CMS Audits on the Horizon: Prepare for Increased CMS Audits Under the Sunshine Act

May 14, 2024

Historically, the Centers for Medicare and Medicaid Services (“CMS”) has not aggressively pursued enforcement activity under the Sunshine Act. However, this may change in 2024. Late last year, CMS updated its Open Payments FAQs, adding three questions specifically related to Sunshine Act audits. This suggests that CMS may be preparing to conduct more audits soon. Additionally, CMS’s annual report to Congress requested an increased budget to support ongoing operations and enhancements related to the Open Payments program. CMS also reports an increase in pre-demand letters and civil monetary penalties imposed under the Sunshine Act; CMS pursued nine enforcement events in FY 2022, three in FY 2021, and seven in FY 2020. Together, these developments signal a shift towards increased audits and enforcement.

Sunshine Act Overview

The Physician Payments Sunshine Act (the "Sunshine Act"), originally enacted as part of the Patient Protection and Affordable Care Act, requires medical device and drug manufacturers to annually report payments and transfers of value provided to "covered recipients" (e.g., physicians, teaching hospitals, certain advanced practice nurses). CMS operates the program known as the Open Payments Program. The Sunshine Act promotes transparency and accountability in the U.S. healthcare system.

Audits and Penalties for Noncompliance

The Department of Health and Human Services (“HHS”), CMS, the HHS Office of Inspector General (“OIG”), and their designees have the authority to audit reporting entities to ensure compliance with the Sunshine Act. Civil monetary penalties (CMPs) of up to $1,500,000 (adjusted annually) may be imposed on reporting entities for violations of the Sunshine Act.

CMS’s New Sunshine Act FAQs

CMS’s new Sunshine Act FAQs shed some light on the audit process:

1. How will CMS select companies to audit?

CMS states that any reporting entity may be selected for audit. The selection is based on a combination of risk-based criteria and random selection. Risk-based criteria include credible tips, unusual and inconsistent reporting patterns, data irregularities, and a history of noncompliance (FAQ #2026).

2. How will CMS notify companies they are being audited?

CMS will notify companies of impending audits by mail and email, using the addresses provided during the Open Payments registration or recertification process (FAQ #2025).

3. What can companies expect during a Sunshine Act audit?

The processes and procedures used during an audit will depend on the audit's reason and scope. Audited companies should ensure they have ready access to any information pertaining to compliance with Open Payments program requirements (FAQ #2027). CMS provides a non-exclusive list of example records that audit targets should have readily available:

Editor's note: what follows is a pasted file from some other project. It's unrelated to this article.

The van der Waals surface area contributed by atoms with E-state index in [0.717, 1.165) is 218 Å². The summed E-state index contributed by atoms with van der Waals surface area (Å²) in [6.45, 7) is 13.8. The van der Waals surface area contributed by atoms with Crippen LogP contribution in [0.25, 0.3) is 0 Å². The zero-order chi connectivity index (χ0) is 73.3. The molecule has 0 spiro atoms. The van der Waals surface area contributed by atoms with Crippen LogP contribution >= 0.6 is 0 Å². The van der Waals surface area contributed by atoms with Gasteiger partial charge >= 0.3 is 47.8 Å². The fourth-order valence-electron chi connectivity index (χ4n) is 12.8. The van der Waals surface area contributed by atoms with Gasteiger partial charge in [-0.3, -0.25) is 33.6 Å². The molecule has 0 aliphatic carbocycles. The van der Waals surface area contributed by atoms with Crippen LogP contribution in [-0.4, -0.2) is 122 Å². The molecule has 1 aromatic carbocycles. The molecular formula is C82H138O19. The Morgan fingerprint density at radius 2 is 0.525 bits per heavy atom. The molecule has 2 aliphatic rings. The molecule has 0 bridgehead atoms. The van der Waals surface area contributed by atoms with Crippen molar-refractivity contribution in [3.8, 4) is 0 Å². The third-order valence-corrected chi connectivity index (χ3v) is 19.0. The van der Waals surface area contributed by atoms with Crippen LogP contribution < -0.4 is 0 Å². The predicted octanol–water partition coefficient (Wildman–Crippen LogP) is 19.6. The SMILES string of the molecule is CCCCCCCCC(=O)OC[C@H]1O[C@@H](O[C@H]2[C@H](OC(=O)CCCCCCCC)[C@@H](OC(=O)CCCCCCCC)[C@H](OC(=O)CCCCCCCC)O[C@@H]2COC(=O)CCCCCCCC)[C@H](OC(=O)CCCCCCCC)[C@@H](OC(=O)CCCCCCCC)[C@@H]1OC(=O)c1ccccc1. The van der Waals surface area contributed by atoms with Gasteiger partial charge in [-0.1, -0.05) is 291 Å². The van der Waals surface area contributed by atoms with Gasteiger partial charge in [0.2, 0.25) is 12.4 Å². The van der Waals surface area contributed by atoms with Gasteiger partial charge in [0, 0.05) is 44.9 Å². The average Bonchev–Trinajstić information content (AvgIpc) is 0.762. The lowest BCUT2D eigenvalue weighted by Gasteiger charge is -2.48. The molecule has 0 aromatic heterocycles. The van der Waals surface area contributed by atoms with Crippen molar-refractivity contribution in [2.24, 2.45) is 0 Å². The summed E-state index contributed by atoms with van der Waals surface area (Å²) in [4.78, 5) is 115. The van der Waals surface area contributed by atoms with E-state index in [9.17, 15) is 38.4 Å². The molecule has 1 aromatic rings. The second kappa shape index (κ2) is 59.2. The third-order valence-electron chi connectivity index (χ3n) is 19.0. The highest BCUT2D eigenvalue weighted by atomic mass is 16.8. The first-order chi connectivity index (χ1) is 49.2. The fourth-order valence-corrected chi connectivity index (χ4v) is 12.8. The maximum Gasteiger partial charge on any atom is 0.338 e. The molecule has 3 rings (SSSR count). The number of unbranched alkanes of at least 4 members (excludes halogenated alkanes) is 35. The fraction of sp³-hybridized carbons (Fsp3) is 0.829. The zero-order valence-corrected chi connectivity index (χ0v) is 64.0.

• Receipts or checks;
  • General ledgers;
  • Contracts and agreements;
  • Standard operating procedures;
  • Board meeting notes; and,
  • Any other documents capturing data concerning payments or transfers of value to covered recipients.

While the new FAQs provide some clarity on the audit process, several key questions remain unanswered. The FAQs do not specify the volume or frequency of audits CMS plans to conduct. Companies will need to stay vigilant and ensure their compliance practices are robust and comprehensive to mitigate the risk of being audited.

How to Prepare for a Sunshine Act Audit

Given the increasing likelihood of Sunshine Act audits, companies should be proactive in their preparation. Here are some actionable steps for reporting entities to take:

  • Review and update Policies. Review and update your compliance policies and procedures to align with the latest Sunshine Act requirements and CMS guidelines.
  • Conduct Internal Sunshine Act Audits. Periodically perform internal audits to identify and rectify any compliance gaps. This can help in ensuring all data reported is accurate and complete.
  • Maintain Records. Keep detailed and organized records of all transactions, including receipts, checks, general ledgers, contracts, and other relevant documents. Ensure these records are easily accessible.
  • Train Your Team. Provide regular training to employees involved in the reporting process. Ensure they understand the Sunshine Act's requirements and the importance of accurate reporting.
  • Monitor Reporting Patterns. Establish a system for monitoring and reviewing your reporting patterns. Look for any unusual or inconsistent patterns that could trigger an audit.
  • Prepare for Communication. Ensure that your contact information is updated in the Open Payments system. Designate a point person to handle any communications with CMS regarding audits.

By taking these steps, companies can better position themselves to respond effectively to a Sunshine Act audit and mitigate the risk of enforcement action.

Contact Us

If you have questions or concerns about the possibility of facing a Sunshine Act audit in 2024 (and beyond) or need help preparing, contact Gardner Law.